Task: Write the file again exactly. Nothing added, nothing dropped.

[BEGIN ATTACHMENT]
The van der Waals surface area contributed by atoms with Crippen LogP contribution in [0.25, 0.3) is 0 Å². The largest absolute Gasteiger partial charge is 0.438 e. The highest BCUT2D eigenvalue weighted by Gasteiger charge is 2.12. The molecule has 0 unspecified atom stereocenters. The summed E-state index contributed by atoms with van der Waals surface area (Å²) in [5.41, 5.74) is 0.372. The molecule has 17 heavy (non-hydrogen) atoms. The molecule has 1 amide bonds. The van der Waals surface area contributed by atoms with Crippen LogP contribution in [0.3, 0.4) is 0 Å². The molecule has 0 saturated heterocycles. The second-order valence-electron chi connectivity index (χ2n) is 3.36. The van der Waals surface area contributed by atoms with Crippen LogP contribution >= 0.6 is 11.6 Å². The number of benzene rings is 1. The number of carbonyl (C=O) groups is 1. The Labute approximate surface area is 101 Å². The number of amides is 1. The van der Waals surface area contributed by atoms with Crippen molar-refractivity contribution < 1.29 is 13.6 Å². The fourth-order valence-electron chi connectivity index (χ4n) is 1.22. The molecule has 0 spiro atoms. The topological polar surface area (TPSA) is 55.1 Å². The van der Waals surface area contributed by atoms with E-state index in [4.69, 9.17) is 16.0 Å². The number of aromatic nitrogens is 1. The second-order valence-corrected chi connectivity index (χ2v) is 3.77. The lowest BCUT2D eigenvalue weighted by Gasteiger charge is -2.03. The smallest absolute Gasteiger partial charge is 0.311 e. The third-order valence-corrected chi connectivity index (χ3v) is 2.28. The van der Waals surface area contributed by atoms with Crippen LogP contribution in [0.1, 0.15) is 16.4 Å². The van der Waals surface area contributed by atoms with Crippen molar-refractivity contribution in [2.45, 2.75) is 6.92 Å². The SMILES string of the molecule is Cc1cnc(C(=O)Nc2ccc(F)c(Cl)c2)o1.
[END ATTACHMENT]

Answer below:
The van der Waals surface area contributed by atoms with Crippen LogP contribution in [0.25, 0.3) is 0 Å². The largest absolute Gasteiger partial charge is 0.438 e. The highest BCUT2D eigenvalue weighted by Gasteiger charge is 2.12. The molecule has 0 unspecified atom stereocenters. The summed E-state index contributed by atoms with van der Waals surface area (Å²) in [5.41, 5.74) is 0.372. The molecule has 17 heavy (non-hydrogen) atoms. The molecule has 1 amide bonds. The van der Waals surface area contributed by atoms with Crippen LogP contribution in [0.3, 0.4) is 0 Å². The molecule has 0 saturated heterocycles. The second-order valence-electron chi connectivity index (χ2n) is 3.36. The van der Waals surface area contributed by atoms with Crippen LogP contribution >= 0.6 is 11.6 Å². The number of benzene rings is 1. The number of carbonyl (C=O) groups is 1. The Labute approximate surface area is 101 Å². The number of amides is 1. The van der Waals surface area contributed by atoms with Crippen molar-refractivity contribution < 1.29 is 13.6 Å². The fourth-order valence-electron chi connectivity index (χ4n) is 1.22. The molecule has 0 spiro atoms. The topological polar surface area (TPSA) is 55.1 Å². The van der Waals surface area contributed by atoms with E-state index in [4.69, 9.17) is 16.0 Å². The number of aromatic nitrogens is 1. The second-order valence-corrected chi connectivity index (χ2v) is 3.77. The lowest BCUT2D eigenvalue weighted by Gasteiger charge is -2.03. The smallest absolute Gasteiger partial charge is 0.311 e. The third-order valence-corrected chi connectivity index (χ3v) is 2.28. The van der Waals surface area contributed by atoms with Crippen LogP contribution in [0.1, 0.15) is 16.4 Å². The van der Waals surface area contributed by atoms with Crippen molar-refractivity contribution in [2.45, 2.75) is 6.92 Å². The SMILES string of the molecule is Cc1cnc(C(=O)Nc2ccc(F)c(Cl)c2)o1.